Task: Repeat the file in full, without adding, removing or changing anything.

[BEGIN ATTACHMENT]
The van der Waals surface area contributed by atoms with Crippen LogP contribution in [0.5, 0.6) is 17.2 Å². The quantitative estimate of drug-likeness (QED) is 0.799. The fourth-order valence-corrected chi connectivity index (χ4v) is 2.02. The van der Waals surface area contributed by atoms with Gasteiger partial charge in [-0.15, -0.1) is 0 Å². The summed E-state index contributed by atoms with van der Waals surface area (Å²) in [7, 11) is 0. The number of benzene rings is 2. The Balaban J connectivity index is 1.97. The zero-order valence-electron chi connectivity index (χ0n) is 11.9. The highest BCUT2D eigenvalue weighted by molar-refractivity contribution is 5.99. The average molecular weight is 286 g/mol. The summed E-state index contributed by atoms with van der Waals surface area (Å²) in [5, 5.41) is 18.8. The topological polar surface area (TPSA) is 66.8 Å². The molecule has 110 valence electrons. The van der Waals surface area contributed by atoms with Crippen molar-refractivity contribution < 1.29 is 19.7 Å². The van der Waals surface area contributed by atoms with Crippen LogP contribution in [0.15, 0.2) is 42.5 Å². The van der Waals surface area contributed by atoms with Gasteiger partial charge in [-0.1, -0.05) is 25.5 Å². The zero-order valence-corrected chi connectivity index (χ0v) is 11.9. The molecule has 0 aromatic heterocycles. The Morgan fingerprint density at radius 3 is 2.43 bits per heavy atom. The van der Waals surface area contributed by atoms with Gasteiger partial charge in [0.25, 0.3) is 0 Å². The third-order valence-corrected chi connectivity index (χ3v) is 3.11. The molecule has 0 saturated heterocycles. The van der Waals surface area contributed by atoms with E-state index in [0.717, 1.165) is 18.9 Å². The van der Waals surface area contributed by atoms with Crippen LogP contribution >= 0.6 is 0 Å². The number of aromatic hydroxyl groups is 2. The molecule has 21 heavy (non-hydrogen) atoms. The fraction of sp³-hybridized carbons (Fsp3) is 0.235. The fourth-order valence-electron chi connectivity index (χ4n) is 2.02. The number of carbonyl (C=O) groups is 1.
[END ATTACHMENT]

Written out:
The van der Waals surface area contributed by atoms with Crippen LogP contribution in [0.5, 0.6) is 17.2 Å². The quantitative estimate of drug-likeness (QED) is 0.799. The fourth-order valence-corrected chi connectivity index (χ4v) is 2.02. The van der Waals surface area contributed by atoms with Gasteiger partial charge in [-0.15, -0.1) is 0 Å². The summed E-state index contributed by atoms with van der Waals surface area (Å²) in [7, 11) is 0. The number of benzene rings is 2. The Balaban J connectivity index is 1.97. The zero-order valence-electron chi connectivity index (χ0n) is 11.9. The highest BCUT2D eigenvalue weighted by molar-refractivity contribution is 5.99. The average molecular weight is 286 g/mol. The summed E-state index contributed by atoms with van der Waals surface area (Å²) in [5, 5.41) is 18.8. The topological polar surface area (TPSA) is 66.8 Å². The molecule has 110 valence electrons. The van der Waals surface area contributed by atoms with Crippen molar-refractivity contribution < 1.29 is 19.7 Å². The van der Waals surface area contributed by atoms with Crippen LogP contribution in [0.15, 0.2) is 42.5 Å². The van der Waals surface area contributed by atoms with Gasteiger partial charge in [-0.1, -0.05) is 25.5 Å². The zero-order valence-corrected chi connectivity index (χ0v) is 11.9. The molecule has 0 aromatic heterocycles. The Morgan fingerprint density at radius 3 is 2.43 bits per heavy atom. The van der Waals surface area contributed by atoms with Gasteiger partial charge in [0.25, 0.3) is 0 Å². The third-order valence-corrected chi connectivity index (χ3v) is 3.11. The molecule has 0 saturated heterocycles. The van der Waals surface area contributed by atoms with E-state index in [0.717, 1.165) is 18.9 Å². The van der Waals surface area contributed by atoms with Crippen LogP contribution >= 0.6 is 0 Å². The number of aromatic hydroxyl groups is 2. The molecule has 21 heavy (non-hydrogen) atoms. The fraction of sp³-hybridized carbons (Fsp3) is 0.235. The fourth-order valence-electron chi connectivity index (χ4n) is 2.02. The number of carbonyl (C=O) groups is 1.